SAN FRANCISCO — “Holy Father, please provide us with a leader true to our values and your namesake. Please replace Archbishop Cordileone,” read the headline of a full-page ad published on April 16 in the San Francisco Chronicle.
Marking a new tactic in an aggressive campaign to remove Archbishop Salvatore Cordileone of San Francisco from ministry, the paid “open letter” echoed the talking points of critics who have attacked his effort to insert “morality clauses” in teacher contracts as intolerant, homophobic and divisive. The ad described his pastoral style as “closer to persecution than evangelization.”
The proposed morality clauses and a new teacher handbook highlight definitive Church doctrine on abortion, sexual ethics and the Eucharist, among other teachings, and direct teachers to avoid any public statements or actions opposing these beliefs. And while opponents of the archbishop's educational initiative have received broad media attention, his many supporters will hold a picnic on May 16 at San Francisco’s Little Marina Green to celebrate his efforts and have launched a petition campaign on his behalf.
But Thursday’s broadside against the archbishop also targeted his decision to place Father Joseph Illo, a priest ordained in the Diocese of Stockton, Calif., as pastor of Star of the Sea in San Francisco’s Richmond District.
In recent months, Father Illo has received criticism from parents at his parish school, after he introduced an altar-boys-only policy for Sunday Masses at the parish church. The ad charged that the policy “marginalizes women’s participation in the church by banning girls from altar service.”
The Chronicle ad also noted parents’ concerns about the distribution of a “potentially abusive, sexually oriented” pamphlet, which was designed to guide an examination of conscience but was unsuitable for children. And the ad claimed that the priest had a “troubled” history in the Stockton, Calif., Diocese.
Yet, even as the signatories framed Father Illo’s appointment as another blot on the archbishop’s legacy in the city, the situation on the ground at Star of the Sea remains far more nuanced — and far less grim — than the harsh claims would suggest.
“The old-timers are delighted that Father Illo has come because he is ‘breathing new life into the parish,’” Vivian Dudro, a new parishioner and mother of four who returned almost two decades after her youngest child was baptized at Star of the Sea, told the Register.
“The parish is attracting new people who want to go to the liturgies and public prayer open to the public. My husband went to the men’s prayer, and a high-school student was there who had shown up on his own for prayer.”
“If that’s not evidence of new life,” Dudro said, “I don’t know what is.”
Indeed, those who attended the retirement party for Carmel Tickler, the parish's operations manager since 1991, said Tigler's farewell speech noted that there had never been more pastoral activity during her tenure than at the present time, under Father Illo's leadership.
Father Illo’s Perspectives
During an interview with the Register, Star of the Sea’s new pastor explained what was happening behind the scenes at his new parish.
“The altar-girls decision touched a nerve because we were indicating that boys should have their own space, their own fellowship,” said Father Illo during an April 16 interview that addressed the charges in the newspaper ad but also noted the jump in parish membership, income and programs.
“That decision upset many parents who, perhaps, don’t understand the difference between the sexes as the Church understands it.”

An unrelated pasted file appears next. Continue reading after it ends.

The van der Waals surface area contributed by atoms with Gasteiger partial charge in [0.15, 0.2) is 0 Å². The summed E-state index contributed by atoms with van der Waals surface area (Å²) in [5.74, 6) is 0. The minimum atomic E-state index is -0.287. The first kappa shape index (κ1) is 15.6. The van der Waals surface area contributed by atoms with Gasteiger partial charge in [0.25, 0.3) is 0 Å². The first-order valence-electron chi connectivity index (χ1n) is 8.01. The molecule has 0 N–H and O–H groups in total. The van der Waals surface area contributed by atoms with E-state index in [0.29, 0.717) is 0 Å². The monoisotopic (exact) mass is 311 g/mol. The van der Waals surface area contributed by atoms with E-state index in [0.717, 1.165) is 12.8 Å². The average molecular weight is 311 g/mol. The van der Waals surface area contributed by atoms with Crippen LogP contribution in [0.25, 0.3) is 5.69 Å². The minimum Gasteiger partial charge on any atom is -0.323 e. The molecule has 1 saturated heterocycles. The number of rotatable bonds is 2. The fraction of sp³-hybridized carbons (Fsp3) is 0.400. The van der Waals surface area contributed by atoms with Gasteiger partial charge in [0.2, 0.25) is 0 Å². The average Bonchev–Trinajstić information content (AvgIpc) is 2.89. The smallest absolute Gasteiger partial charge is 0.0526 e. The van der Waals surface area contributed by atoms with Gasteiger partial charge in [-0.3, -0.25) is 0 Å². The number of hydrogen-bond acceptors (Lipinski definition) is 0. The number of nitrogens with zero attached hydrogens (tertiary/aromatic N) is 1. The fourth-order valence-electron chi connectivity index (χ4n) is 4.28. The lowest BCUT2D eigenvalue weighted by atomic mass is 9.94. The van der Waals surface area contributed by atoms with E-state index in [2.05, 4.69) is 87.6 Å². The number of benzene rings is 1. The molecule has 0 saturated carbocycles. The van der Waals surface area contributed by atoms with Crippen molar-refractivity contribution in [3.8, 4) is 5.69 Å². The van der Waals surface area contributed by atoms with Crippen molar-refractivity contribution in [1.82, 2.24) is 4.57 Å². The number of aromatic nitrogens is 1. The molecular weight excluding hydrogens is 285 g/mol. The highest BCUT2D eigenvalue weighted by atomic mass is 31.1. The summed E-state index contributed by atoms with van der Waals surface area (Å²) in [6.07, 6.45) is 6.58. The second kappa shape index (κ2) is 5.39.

“But the distinctive genius of each sex is the principle that inspired our efforts to shape our altar-server program,” said the priest, who has told reporters that boys often lose interest in becoming altar servers — a traditional path to the priesthood — when girls are involved.
According to statistics from the U.S. Conference of Catholic bishops, almost 80% of the 595 men who will be ordained to the priesthood in 2015 were altar boys.
The pastor made the decision to focus on training altar boys back in November. Two months later, he said, “the day before the 2015 Walk for Life, the local CBS affiliate arrived with cameras to do a story” on the only all-boy altar-server program in the diocese.
When he watched the story on the news, the pastor recalled his surprise at the “the grim way it was treated, as if there was some kind of catastrophe or scandal in San Francisco.”
“We have a Girl Scout troop but [the reporter] didn’t find it scandalous that no boys were allowed.”
Father Illo explained the rationale behind his decision to the parish-school community and in an article for Catholic San Francisco, the archdiocesan newspaper, and hoped the furor would fade away.
But later, the issue resurfaced, after additional concerns were raised about the examination-of-conscience pamphlet that included questions about abortion and sodomy.
Asked about the adult-oriented pamphlet, Father Illo acknowledged that the materials, which were produced by the Fathers of Mercy, were inappropriate for elementary-school children. But he also noted that the pamphlet had only been handed out once last December, before concerns were raised, and it was promptly removed. He has apologized to parents.
‘Popular’ Pastor in Stockton
Finally, the priest strongly disputed the claim that he had a troubled history in the Diocese of Stockton before his arrival at Star of the Sea.
Media reports have already noted that Father Illo created a stir in Modesto when he told parishioners that it was wrong to vote for a candidate who supported abortion rights even if his or her other positions were good.
However, The Modesto Bee described Father Illo as a “popular” pastor. And the priest told the Register that he ran a large parish with “5,500 families — about 19,000 members. We had more men in the seminary than any other parish and one of the highest levels of Mass attendance.”